|West Texas (TheSeafarer, Flickr)
I entered into the Avis rental car place and was heartily greeted by a large woman with a strong
As I exited the Avis rental car parking lot, the man in the booth asked if I wanted a map. “Oh no.” I scoffed. “I used to live here!” I headed west in search of 114. I missed it by a block. Zooming up I-35 I marveled in the wide lanes, the excellence of my stereo system, and was thankful the sun was finally starting to set. My mind a jumble of confusion, I became repeatedly lost. Exits have changed, lanes widened, and my mental map of DFW in my head was rusty like a bike chain in need of WD-40.
|The Groom's Dad & Brother (not) calming Nikki's nerves before the ceremony
Eventually, I arrived at Nikki’s. We smiled, dined on pizza delivery and wine. She took photos of me, covered in plane-funk and all, and posted them on Facebook. I quizzed her on all her family members who I would see that weekend at Cody’s wedding. She was determined to make me stay up until at least
10:00 p.m. in efforts to get over the jet-lag.
“How are the wedding plans going?” I asked and she groaned. “What. What’s going
on? Is there some drama or something?” I pried.
“No, no. It’s just – I’m so nervous.
If I mess up you know my family is never going to let me live it down.
They’ll tease me about it forever.”
She shook her head and sighed. Nikki, a
licensed attorney in the State of Texas,
was going to officiate Cody’s wedding. I
wish I could offer her condolences, but I knew she was right. She has a large,
rambunctious, playful Hispanic family.
If she tripped over her words during the ceremony, they would tell
stories about it at her funeral. I
smiled sympathetically and shrugged.
“You’ll do great. I know you
I first met Nikki’s family in our apartment in
in 1997. She and I were roommates at and in the marching band
together. Eleven of them had come into
town for a football game and as we were wrapping up things at the stadium –
packing up water coolers and other band equipment - she informed me that they
were already at our house, hanging out.
“Oh, okay! They didn’t want to wait for us?” I asked. The mysterious
Rubio clan had arrived into town during the game. I hadn’t actually seen any of
them yet. “Nah, I just gave them a key and they let themselves in.” Baylor
I parked in our broken parking lot in front of our apartment with blue carpet, wood paneling, and bars on the windows. Two large Hispanic men were squeezed on to the cozy white swing outside (Management’s attempt at making the ghetto cozy, I guess.) They both held bottles of Coors light in their hands. I uneasily stepped out of my car and started walking towards my own apartment. They smiled and introduced themselves. After a little more small talk they asked me, “So. Is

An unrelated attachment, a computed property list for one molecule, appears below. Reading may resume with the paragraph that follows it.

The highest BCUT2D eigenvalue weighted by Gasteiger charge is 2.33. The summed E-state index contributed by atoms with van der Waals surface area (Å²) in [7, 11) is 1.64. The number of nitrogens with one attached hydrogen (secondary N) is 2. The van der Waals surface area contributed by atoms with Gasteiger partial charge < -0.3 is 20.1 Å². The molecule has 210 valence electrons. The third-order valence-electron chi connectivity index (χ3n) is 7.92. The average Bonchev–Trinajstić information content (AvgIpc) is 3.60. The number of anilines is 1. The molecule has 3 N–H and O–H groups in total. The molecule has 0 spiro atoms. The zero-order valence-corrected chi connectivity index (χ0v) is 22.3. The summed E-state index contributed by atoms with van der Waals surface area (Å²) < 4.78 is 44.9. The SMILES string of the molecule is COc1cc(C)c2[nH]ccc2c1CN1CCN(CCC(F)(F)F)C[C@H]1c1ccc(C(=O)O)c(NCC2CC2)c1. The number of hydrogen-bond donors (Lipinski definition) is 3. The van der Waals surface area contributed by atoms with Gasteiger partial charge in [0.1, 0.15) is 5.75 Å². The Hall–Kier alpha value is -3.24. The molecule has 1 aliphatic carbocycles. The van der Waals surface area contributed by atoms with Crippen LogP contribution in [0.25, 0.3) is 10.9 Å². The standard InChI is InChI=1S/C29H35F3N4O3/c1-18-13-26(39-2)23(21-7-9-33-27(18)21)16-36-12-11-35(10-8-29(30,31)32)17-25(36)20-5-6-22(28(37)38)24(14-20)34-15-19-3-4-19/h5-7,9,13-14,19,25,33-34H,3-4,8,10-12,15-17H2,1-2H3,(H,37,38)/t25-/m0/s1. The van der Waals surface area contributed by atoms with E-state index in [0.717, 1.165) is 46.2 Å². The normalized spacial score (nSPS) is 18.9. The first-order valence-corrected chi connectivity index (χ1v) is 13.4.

dry?” It caught me off-guard. “Well, it rains here quite a bit.” I answered,
confused. They exchanged glances. Later, Nikki explained that they were asking
“Where are they all going to sleep?” I asked her. Eleven people were snuggled into our tiny two-bedroom apartment. “Oh you know, here, there, wherever.” My junior year in college, I learned the carpet is a suitable place for sleeping when hosting a large family get-together. I slept at my boyfriend’s house that weekend.
After that initial awkward meeting and my first trip home with her, I realized what I had inadvertently stumbled upon – a new culture. Growing up in a suburb of
was immune to a truly Texas
lifestyle much less a Hispanic one. I
took off my white-girl suburban glasses and observed, learned, and started to
embrace. Her family is so big. So close.
So welcoming! They have their quirks and squabbles like any other family, but
they also joke, tease, drink, and dance. Over the years, I became a regular
attendee at her family’s functions and her family would often come and visit us
Her cousin Cody is about my brother’s age, four years younger than me. He spent a high school spring break with us in our apartment in
Waco. Nikki worked at Red Lobster and had scheduled
“babysitters” for him each night when she had to be away. Each of us had our own itinerary and I
decided to play off Waco’s and my
own strengths: a trip to the Waco Zoo and a home-cooked meal! It was the first time I’d really spent any
time with him. We laughed a lot and he appreciated my cooking (and he at least pretended to like the Zoo.) He was artistic and creative – something an
accounting major found fascinating. He played football and had plans to go to
Texas Tech. I spent years on in the stands watching football games. My Grandmother lived in Lubbock. He is easy going, has a quirky sense of
humor, and a genuine interest in the people around him. Over a dinner of fried